<i>Manidens</i> Extinct genus of dinosaurs

Manidens is an extinct genus of heterodontosaurid dinosaur from the Lower Jurassic of Patagonia. It is a sister taxon of the closesly related Pegomastax from South Africa. Fossils have been found in the Cañadón Asfalto Formation in Chubut Province, Argentina, dating to the Bajocian.

<i>Yutyrannus</i> Genus of proceratosaurid dinosaur from the Early Cretaceous period

Yutyrannus is a genus of proceratosaurid tyrannosauroid dinosaur which contains a single known species, Yutyrannus huali. This species lived during the early Cretaceous period in what is now northeastern China. Three fossils of Yutyrannus huali—all found in the rock beds of Liaoning Province—are currently the largest-known dinosaur specimens that preserve direct evidence of feathers.

<i>Sciurumimus</i> Extinct species of reptile

Sciurumimus is an extinct genus of tetanuran theropod from the Late Jurassic of Germany. It is known from a single juvenile specimen representing the type species, Sciurumimus albersdoerferi, which was found in a limestone quarry close to Painten in Lower Bavaria. The specimen was preserved with traces of feather-like filaments.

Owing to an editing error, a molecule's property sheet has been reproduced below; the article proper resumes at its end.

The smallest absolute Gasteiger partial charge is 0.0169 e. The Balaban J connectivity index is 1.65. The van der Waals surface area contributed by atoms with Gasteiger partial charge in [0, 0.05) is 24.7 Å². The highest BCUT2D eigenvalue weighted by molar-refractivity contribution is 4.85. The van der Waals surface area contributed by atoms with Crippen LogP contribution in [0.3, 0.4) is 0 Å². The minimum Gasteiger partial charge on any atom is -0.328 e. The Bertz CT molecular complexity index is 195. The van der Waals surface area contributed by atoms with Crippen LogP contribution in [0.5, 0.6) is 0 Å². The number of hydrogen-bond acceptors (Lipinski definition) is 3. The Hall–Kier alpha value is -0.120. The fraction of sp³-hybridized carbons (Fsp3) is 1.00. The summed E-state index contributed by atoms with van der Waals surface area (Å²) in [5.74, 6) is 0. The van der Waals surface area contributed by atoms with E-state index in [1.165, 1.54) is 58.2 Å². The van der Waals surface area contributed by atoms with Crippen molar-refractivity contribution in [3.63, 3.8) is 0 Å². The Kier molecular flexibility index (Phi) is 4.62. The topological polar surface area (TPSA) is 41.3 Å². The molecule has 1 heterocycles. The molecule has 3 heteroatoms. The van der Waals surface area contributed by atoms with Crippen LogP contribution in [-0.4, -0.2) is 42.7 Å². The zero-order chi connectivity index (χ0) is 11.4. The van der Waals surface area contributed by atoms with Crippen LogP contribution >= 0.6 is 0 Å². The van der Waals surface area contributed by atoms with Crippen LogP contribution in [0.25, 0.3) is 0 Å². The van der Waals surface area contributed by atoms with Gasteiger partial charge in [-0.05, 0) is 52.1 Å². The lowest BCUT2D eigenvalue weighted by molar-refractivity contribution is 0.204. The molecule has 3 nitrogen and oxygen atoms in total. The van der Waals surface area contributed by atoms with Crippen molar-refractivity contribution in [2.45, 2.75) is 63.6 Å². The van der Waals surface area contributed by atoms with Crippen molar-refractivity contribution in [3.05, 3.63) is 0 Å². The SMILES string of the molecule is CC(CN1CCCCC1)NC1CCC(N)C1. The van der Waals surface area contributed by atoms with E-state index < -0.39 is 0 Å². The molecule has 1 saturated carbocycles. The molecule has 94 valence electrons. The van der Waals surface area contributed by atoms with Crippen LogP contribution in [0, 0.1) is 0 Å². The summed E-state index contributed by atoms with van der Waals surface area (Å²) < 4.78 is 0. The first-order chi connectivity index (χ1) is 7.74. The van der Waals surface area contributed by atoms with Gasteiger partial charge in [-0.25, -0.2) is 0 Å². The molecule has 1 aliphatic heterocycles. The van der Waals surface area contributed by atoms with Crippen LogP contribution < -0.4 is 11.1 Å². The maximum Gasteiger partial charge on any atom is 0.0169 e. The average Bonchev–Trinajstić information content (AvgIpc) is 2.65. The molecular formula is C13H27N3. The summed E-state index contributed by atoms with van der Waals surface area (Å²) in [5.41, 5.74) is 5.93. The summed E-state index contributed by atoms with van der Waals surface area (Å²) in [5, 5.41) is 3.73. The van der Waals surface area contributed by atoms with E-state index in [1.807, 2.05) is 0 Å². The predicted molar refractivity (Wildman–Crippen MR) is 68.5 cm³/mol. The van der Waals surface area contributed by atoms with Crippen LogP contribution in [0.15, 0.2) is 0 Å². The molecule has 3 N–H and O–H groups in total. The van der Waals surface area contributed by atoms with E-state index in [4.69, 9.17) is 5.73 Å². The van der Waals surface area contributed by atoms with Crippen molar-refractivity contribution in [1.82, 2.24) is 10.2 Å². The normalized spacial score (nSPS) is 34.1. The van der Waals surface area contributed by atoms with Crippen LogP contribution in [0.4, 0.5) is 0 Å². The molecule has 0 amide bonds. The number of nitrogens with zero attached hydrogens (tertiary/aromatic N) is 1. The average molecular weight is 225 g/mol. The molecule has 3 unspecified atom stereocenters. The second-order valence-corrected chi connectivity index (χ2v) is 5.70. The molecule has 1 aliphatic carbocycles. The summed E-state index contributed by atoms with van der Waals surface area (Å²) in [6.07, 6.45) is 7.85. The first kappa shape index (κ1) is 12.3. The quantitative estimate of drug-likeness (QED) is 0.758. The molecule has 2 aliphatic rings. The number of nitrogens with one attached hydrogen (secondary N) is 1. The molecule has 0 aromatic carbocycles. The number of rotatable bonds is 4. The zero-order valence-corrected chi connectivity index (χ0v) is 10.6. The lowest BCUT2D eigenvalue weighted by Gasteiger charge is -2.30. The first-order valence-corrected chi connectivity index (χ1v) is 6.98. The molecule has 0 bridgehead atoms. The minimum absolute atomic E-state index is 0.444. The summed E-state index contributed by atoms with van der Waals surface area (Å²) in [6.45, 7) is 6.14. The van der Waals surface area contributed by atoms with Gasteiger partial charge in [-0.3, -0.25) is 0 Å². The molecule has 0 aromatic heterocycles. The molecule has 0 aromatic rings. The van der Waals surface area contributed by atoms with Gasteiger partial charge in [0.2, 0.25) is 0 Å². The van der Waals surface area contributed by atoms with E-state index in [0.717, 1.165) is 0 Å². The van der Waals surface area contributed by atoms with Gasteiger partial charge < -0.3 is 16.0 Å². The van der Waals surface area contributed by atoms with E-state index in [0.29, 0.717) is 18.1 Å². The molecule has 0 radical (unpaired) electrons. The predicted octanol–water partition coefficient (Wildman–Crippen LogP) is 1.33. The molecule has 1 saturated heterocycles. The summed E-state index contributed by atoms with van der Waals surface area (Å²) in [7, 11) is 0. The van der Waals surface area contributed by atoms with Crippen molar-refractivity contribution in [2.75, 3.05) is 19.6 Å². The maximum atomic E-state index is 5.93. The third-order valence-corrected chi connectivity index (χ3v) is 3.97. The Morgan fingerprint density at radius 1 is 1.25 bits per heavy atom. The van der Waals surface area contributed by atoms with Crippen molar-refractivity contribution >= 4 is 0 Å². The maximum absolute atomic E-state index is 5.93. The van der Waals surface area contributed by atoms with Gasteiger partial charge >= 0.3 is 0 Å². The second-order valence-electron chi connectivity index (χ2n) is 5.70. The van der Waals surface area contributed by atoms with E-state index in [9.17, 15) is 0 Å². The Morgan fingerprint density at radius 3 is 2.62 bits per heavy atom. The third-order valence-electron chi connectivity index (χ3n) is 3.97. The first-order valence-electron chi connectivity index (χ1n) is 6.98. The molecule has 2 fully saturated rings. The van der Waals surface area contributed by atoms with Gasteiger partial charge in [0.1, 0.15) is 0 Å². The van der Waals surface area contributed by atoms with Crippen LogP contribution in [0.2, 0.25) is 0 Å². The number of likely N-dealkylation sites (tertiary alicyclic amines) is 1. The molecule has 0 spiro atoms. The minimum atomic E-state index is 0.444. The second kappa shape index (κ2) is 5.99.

<i>Kulindadromeus</i> Extinct genus of dinosaurs

Kulindadromeus was a herbivorous dinosaur, a basal neornithischian from the Jurassic. The first Kulindadromeus fossil was found in Russia. Its feather-like integument is evidence for protofeathers being basal to Ornithischia and possibly Dinosauria as a whole, rather than just to Coelurosauria, as previously suspected.

Feather development occurs in the epidermal layer of the skin in birds. It is a complicated process involving many steps. Once the feathers are fully developed, there are six different types of feathers: contour, flight, down, filoplumes, semiplumes, and bristle feathers. Feathers were not originally meant for flight. The exact reason why feathers evolved is still unknown. Birds are thought to be descendants of dinosaurs and new technology using melanosomes found in dinosaur fossils has shown that certain dinosaurs that could not fly had feathers.